Educationworldonline reported on October 9, 2012 that in Chile, the only university owned by the global arm of US for-profit education giant, the Apollo Group has had its accreditation withdrawn (http://www.educationworldonline.net/index.php/page-article-choice-more-id-3352).

On July 18, 2012 following an unsuccessful appeal, Chile’s National Education Council confirmed a decision of the National Accreditation Commission to stop accrediting the University for Arts, Sciences and Communication (UNIACC), the Apollo franchise (read University of Phoenix here in the US) in Chile.

In the National Education Council’s judgment, the council said UNIACC’s goals and planning lacked clarity, and it criticized internal quality assurance mechanisms. It also expressed uncertainty over the institution’s long-term sustainability and concern that its large projections of growth in e-learning would not guarantee adequate levels of quality.

Juan Enrique Froemel, the rector of the for-profit university, said the situation has “no implication for the validity of certificates and degrees awarded by the university or for the continuity of the institution”. He described the decision “unjustified and inexplicable” and said the university could count on the unconditional support of its backers.

Sure, that is what the ‘rector’, little more than a CEO for the drive-by disaster school is paid to say.  The ‘backers’ are of course the one percent in Chile who profit substantially off stealing government funds for phony colleges.

The cost and quality of for-profit universities were among the targets of the Chilean student movement whose protests brought much of the country’s capital, Santiago, to a halt. But it seems that the loss of accreditation is only one of several recent problems for UNIACC.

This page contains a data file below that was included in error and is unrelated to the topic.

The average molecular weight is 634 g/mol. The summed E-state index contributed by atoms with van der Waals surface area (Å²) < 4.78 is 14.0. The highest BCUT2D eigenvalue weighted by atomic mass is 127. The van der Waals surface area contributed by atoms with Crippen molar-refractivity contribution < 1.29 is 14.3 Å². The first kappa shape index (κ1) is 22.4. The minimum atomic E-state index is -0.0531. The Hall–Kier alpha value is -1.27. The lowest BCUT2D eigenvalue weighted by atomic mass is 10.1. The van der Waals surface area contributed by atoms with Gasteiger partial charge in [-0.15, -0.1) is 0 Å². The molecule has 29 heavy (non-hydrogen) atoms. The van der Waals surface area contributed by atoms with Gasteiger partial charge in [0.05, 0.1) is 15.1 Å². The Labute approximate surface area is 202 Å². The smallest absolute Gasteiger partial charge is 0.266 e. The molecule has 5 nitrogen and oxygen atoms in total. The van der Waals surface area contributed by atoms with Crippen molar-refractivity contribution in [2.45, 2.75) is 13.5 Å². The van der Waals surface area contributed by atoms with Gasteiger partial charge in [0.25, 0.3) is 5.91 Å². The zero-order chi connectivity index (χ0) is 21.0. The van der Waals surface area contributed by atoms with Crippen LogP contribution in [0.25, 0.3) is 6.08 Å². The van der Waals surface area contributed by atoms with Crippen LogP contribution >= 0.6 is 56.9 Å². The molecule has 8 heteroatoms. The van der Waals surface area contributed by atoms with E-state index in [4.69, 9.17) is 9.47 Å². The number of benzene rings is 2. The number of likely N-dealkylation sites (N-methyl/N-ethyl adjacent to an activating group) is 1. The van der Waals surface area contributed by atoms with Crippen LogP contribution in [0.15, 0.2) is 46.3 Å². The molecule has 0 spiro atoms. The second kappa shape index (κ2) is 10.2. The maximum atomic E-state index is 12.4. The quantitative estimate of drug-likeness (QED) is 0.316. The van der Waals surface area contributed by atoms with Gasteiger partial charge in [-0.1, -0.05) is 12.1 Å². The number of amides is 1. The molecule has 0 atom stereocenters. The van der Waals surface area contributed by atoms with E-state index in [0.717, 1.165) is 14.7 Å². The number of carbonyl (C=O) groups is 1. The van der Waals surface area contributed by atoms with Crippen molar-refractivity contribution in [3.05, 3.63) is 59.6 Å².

Apollo Global purchased the Santiago-based institution, UNIACC in 2008.  Where did they get the money for the acquisition?  From American taxpayers who subsidize the Apollo Group’s University of Phoenix to the tune of 89%, that’s where.

In 2008 UNIACC was accused by the Chilean government of profiting from a fellowship program for victims, and descendants of victims, of human rights violations during Chile’s Pinochet military dictatorship.

Sound like the US where Apollo and others in the for-profit educational cartel are preying off of veterans, the poor, minorities, and those who cannot find a slot at the hollowed out public universities?  Sure it does.

In an out-of-court settlement in 2009, the university agreed to repay $4.8 million (Rs.25.9 crore) to the Chilean ministry of education, which further exacerbated the financial difficulties, which eventually led to more than 100 job losses in May this year.  Another fine paid for by taxpayers, this time Chilean taxpayers.  The world tentacles of the for-profit sludge that is Apollo, owned partially by the Carlyle group is unconscionable, if not criminal.